Electrical Engineer's Pocket-book (Google eBook)

Front Cover
D. Van Nostrand Company, 1913 - Electrical engineering - 1614 pages
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Contents

Resistance of Aerial Lines and House Circuits
61
F Measurements
62
Measurement of Power in A C Circuits
69
F of Dynamos
75
Measurement of Insulation Resistances
82
Data for B3C Curves Table
89
MAGNETIC PROPERTIES OF IRON
94
Core Losses
98
Eddy Current Factors for Different Core Densities Table
106
Magnetization and Traction of Electromagnets Table
112
Correcting Length of Magnet Coil Table
119
Alternating Current Electromagnets
127
Dnits of Resistance
131
Wire Gauges Table
141
Tensile Strength of Copper Wire Table
156
Underwriters Test of Rubber Covered Wires
161
Special Cables for Car Wiring Table
173
Cambric Insulated Cables Table 178a
188
Aluminum Wire Table
194
Double Galvanized Telegraph and Telephone Wires Table
200
Krupps Resistance Wires Table
206
ELECTROMAGNET8 108
209
Carrying Capacity of Rubber Insulated Cables Table
210
Fusing Effects of Electric Currents
217
Properties of Dielectrics
227
Dielectric Strength of Air
233
PROPERTIES OF CONDUCTORS CARRYING A C CURRENT
236
Self Induction of Iron Wire
240
Inductive Reactance of Solid Iron Wire Table
248
Simple Alternating Current Circuits Definitions
259
DIMENSIONSOFCONDUCTORSFOR DISTRIBUTION SYSTEMS
260
Formulae for Cross Section Weight and Power Loss Table
265
Numerical Examples of Calculations of Wiring Systems
271
Parallel Distribution
277
Determination of Size of Conductors for Parallel Distribution
284
Loss in Sheath of ThreeConductor LeadCovered Cables
293
STANDARD SYMBOLS FOR WIRING PLANS N E C A
299
Cost of Paving per Square Yard in Dolars Table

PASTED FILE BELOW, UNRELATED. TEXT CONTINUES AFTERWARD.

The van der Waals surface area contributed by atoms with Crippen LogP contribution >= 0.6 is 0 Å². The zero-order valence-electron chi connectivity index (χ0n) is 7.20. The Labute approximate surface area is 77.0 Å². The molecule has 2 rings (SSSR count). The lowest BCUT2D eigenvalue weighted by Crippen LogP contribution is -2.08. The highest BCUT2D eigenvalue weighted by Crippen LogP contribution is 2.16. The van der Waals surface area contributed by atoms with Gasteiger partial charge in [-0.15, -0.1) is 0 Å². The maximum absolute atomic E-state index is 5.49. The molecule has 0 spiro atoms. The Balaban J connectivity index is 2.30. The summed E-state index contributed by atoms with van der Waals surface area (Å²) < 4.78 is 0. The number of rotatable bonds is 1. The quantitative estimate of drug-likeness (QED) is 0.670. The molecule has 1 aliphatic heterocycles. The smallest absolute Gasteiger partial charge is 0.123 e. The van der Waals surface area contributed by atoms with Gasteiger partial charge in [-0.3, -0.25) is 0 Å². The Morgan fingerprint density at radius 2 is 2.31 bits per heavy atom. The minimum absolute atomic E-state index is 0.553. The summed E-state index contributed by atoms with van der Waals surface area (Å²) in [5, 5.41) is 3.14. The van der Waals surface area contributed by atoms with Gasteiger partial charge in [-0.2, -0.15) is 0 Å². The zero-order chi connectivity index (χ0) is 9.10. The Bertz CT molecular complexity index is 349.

305
Itemized Cost of Conduit Table
316
CABLE TESTING
321
Testing Joints of Cables
323
Copper Resistance or Conductivity of Cables
330
DIRECTCURRENT DYNAMOS AND MOTORS
334
Fundamentals
336
Armature Windings
342
Balancing the Magnetic Circuits in Dynamos
349
ThreeWire System for Variable Speed Motor Work
354
Commutator and Brushes
362
Dynamo Efficiency
370
Barrel Armature Winding Constants Table
376
TESTS OF DYNAMOS AND MOTORS
378
Strain Tests
382
ALTERNATINGCURRENT MACHINES
404
Alternating Current Armature Windings
410
Synchronizers
416
Synchronizing
421
Rotor Slots for Squirrel Cage Induction Motors Table
427
Dynamo tors
434
Converter Armature Windings
441
STATIC TRANSFORMER
443
Features of Design
447
Efficiencies
453
Testing Transformer
459
Reactance for Alternating Current Arc Circuits
466
Transformer Connections
472
TwoPhase Transformer Connections
473
Grounding the Neutral
479
STANDARDIZATION RULES A I E E
483
Measurement of Resistance
486
Efficiency
493
Location of Transformers
499
Appendices and Tabular Data 623
523
Intrinsic Brightness of Different Sources of Light Table
529
Photometers 634
535
Distribution Curves 640
542
CandleHours Regulation of Lamp Values
546
Tungsten Lamps
553
Nernst Lamp
562
Are Lamps and Arc Lighting
568
Flaming Arc Lamps
574
Candle Power of Arc Lamps